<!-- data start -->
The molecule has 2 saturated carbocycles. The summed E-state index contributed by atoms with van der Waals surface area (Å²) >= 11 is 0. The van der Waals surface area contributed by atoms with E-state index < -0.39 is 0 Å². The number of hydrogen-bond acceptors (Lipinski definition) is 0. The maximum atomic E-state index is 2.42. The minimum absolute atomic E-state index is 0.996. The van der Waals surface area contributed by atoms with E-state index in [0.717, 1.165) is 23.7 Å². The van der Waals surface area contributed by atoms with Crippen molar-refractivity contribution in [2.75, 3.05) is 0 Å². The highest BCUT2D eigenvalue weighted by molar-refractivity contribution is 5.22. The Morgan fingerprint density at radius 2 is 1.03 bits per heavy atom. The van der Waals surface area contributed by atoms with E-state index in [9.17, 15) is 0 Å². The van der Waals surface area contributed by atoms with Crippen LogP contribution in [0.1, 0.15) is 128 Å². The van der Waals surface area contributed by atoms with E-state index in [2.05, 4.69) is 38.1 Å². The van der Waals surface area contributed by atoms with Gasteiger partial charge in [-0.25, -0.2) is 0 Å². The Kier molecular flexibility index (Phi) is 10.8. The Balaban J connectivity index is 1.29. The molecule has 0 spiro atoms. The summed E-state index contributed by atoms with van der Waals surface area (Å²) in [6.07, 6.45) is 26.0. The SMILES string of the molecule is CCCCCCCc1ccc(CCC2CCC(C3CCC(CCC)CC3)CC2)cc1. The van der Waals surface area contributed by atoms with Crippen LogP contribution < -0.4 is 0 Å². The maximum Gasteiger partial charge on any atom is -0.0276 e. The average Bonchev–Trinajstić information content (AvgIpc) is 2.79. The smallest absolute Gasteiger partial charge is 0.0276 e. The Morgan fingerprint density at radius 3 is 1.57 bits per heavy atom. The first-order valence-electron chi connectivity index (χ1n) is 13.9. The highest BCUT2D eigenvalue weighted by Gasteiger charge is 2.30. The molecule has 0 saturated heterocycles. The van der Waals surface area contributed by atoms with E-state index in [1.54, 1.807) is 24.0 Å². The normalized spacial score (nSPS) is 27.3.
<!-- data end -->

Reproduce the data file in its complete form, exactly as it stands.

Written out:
The molecule has 2 saturated carbocycles. The summed E-state index contributed by atoms with van der Waals surface area (Å²) >= 11 is 0. The van der Waals surface area contributed by atoms with E-state index < -0.39 is 0 Å². The number of hydrogen-bond acceptors (Lipinski definition) is 0. The maximum atomic E-state index is 2.42. The minimum absolute atomic E-state index is 0.996. The van der Waals surface area contributed by atoms with E-state index in [0.717, 1.165) is 23.7 Å². The van der Waals surface area contributed by atoms with Crippen molar-refractivity contribution in [2.75, 3.05) is 0 Å². The highest BCUT2D eigenvalue weighted by molar-refractivity contribution is 5.22. The Morgan fingerprint density at radius 2 is 1.03 bits per heavy atom. The van der Waals surface area contributed by atoms with E-state index in [9.17, 15) is 0 Å². The van der Waals surface area contributed by atoms with Crippen LogP contribution in [0.1, 0.15) is 128 Å². The van der Waals surface area contributed by atoms with E-state index in [2.05, 4.69) is 38.1 Å². The van der Waals surface area contributed by atoms with Gasteiger partial charge in [-0.25, -0.2) is 0 Å². The Kier molecular flexibility index (Phi) is 10.8. The Balaban J connectivity index is 1.29. The molecule has 0 spiro atoms. The summed E-state index contributed by atoms with van der Waals surface area (Å²) in [6.07, 6.45) is 26.0. The SMILES string of the molecule is CCCCCCCc1ccc(CCC2CCC(C3CCC(CCC)CC3)CC2)cc1. The van der Waals surface area contributed by atoms with Crippen LogP contribution < -0.4 is 0 Å². The maximum Gasteiger partial charge on any atom is -0.0276 e. The average Bonchev–Trinajstić information content (AvgIpc) is 2.79. The smallest absolute Gasteiger partial charge is 0.0276 e. The Morgan fingerprint density at radius 3 is 1.57 bits per heavy atom. The first-order valence-electron chi connectivity index (χ1n) is 13.9. The highest BCUT2D eigenvalue weighted by Gasteiger charge is 2.30. The molecule has 0 saturated heterocycles. The van der Waals surface area contributed by atoms with E-state index in [1.54, 1.807) is 24.0 Å². The normalized spacial score (nSPS) is 27.3.